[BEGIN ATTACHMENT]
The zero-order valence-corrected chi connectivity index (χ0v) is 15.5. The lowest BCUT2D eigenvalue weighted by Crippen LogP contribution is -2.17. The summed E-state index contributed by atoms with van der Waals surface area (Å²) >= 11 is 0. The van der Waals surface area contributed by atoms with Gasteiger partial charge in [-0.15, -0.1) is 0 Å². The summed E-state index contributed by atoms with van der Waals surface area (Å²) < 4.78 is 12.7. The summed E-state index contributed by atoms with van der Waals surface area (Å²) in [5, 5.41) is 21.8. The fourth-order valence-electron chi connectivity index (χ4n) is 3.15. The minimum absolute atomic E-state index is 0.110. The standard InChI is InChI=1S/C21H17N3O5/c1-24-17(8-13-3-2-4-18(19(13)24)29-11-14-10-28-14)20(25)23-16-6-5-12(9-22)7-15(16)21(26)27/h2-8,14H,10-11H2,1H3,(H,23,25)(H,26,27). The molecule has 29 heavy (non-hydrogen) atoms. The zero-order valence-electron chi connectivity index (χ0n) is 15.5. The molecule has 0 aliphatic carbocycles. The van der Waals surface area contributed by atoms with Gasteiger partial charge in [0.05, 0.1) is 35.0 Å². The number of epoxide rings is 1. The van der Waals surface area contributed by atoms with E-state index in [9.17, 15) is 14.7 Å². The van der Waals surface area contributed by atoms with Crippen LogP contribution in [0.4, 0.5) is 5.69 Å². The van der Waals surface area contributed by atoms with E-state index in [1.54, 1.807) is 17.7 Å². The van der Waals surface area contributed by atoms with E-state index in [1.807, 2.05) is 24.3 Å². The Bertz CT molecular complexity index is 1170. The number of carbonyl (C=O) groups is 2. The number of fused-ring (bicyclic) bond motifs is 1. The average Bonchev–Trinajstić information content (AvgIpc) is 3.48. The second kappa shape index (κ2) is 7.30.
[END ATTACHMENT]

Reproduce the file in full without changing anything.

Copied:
The zero-order valence-corrected chi connectivity index (χ0v) is 15.5. The lowest BCUT2D eigenvalue weighted by Crippen LogP contribution is -2.17. The summed E-state index contributed by atoms with van der Waals surface area (Å²) >= 11 is 0. The van der Waals surface area contributed by atoms with Gasteiger partial charge in [-0.15, -0.1) is 0 Å². The summed E-state index contributed by atoms with van der Waals surface area (Å²) < 4.78 is 12.7. The summed E-state index contributed by atoms with van der Waals surface area (Å²) in [5, 5.41) is 21.8. The fourth-order valence-electron chi connectivity index (χ4n) is 3.15. The minimum absolute atomic E-state index is 0.110. The standard InChI is InChI=1S/C21H17N3O5/c1-24-17(8-13-3-2-4-18(19(13)24)29-11-14-10-28-14)20(25)23-16-6-5-12(9-22)7-15(16)21(26)27/h2-8,14H,10-11H2,1H3,(H,23,25)(H,26,27). The molecule has 29 heavy (non-hydrogen) atoms. The zero-order valence-electron chi connectivity index (χ0n) is 15.5. The molecule has 0 aliphatic carbocycles. The van der Waals surface area contributed by atoms with Gasteiger partial charge in [0.05, 0.1) is 35.0 Å². The number of epoxide rings is 1. The van der Waals surface area contributed by atoms with E-state index in [9.17, 15) is 14.7 Å². The van der Waals surface area contributed by atoms with Crippen LogP contribution in [0.4, 0.5) is 5.69 Å². The van der Waals surface area contributed by atoms with E-state index in [1.54, 1.807) is 17.7 Å². The van der Waals surface area contributed by atoms with E-state index in [1.807, 2.05) is 24.3 Å². The Bertz CT molecular complexity index is 1170. The number of carbonyl (C=O) groups is 2. The number of fused-ring (bicyclic) bond motifs is 1. The average Bonchev–Trinajstić information content (AvgIpc) is 3.48. The second kappa shape index (κ2) is 7.30.